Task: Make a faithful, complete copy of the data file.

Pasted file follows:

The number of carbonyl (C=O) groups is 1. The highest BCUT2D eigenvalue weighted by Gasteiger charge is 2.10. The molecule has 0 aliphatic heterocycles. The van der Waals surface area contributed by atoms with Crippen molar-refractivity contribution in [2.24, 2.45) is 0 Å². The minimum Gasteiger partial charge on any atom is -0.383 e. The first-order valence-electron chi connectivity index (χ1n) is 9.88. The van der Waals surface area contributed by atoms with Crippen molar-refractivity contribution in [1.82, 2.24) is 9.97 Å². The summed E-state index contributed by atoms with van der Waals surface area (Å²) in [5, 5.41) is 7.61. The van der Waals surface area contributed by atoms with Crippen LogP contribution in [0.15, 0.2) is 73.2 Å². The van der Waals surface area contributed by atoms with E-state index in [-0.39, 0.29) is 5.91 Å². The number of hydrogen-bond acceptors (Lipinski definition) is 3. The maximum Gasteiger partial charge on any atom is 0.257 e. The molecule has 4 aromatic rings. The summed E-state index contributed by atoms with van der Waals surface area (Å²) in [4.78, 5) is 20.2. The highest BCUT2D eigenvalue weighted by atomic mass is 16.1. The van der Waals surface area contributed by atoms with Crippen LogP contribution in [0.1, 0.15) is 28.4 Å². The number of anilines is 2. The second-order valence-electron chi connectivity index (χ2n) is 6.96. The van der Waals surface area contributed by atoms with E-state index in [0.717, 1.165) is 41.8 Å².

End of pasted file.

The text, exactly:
The number of carbonyl (C=O) groups is 1. The highest BCUT2D eigenvalue weighted by Gasteiger charge is 2.10. The molecule has 0 aliphatic heterocycles. The van der Waals surface area contributed by atoms with Crippen molar-refractivity contribution in [2.24, 2.45) is 0 Å². The minimum Gasteiger partial charge on any atom is -0.383 e. The first-order valence-electron chi connectivity index (χ1n) is 9.88. The van der Waals surface area contributed by atoms with Crippen molar-refractivity contribution in [1.82, 2.24) is 9.97 Å². The summed E-state index contributed by atoms with van der Waals surface area (Å²) in [5, 5.41) is 7.61. The van der Waals surface area contributed by atoms with Crippen LogP contribution in [0.15, 0.2) is 73.2 Å². The van der Waals surface area contributed by atoms with E-state index in [-0.39, 0.29) is 5.91 Å². The number of hydrogen-bond acceptors (Lipinski definition) is 3. The maximum Gasteiger partial charge on any atom is 0.257 e. The molecule has 4 aromatic rings. The summed E-state index contributed by atoms with van der Waals surface area (Å²) in [4.78, 5) is 20.2. The highest BCUT2D eigenvalue weighted by atomic mass is 16.1. The van der Waals surface area contributed by atoms with Crippen LogP contribution in [0.1, 0.15) is 28.4 Å². The number of anilines is 2. The second-order valence-electron chi connectivity index (χ2n) is 6.96. The van der Waals surface area contributed by atoms with E-state index in [0.717, 1.165) is 41.8 Å².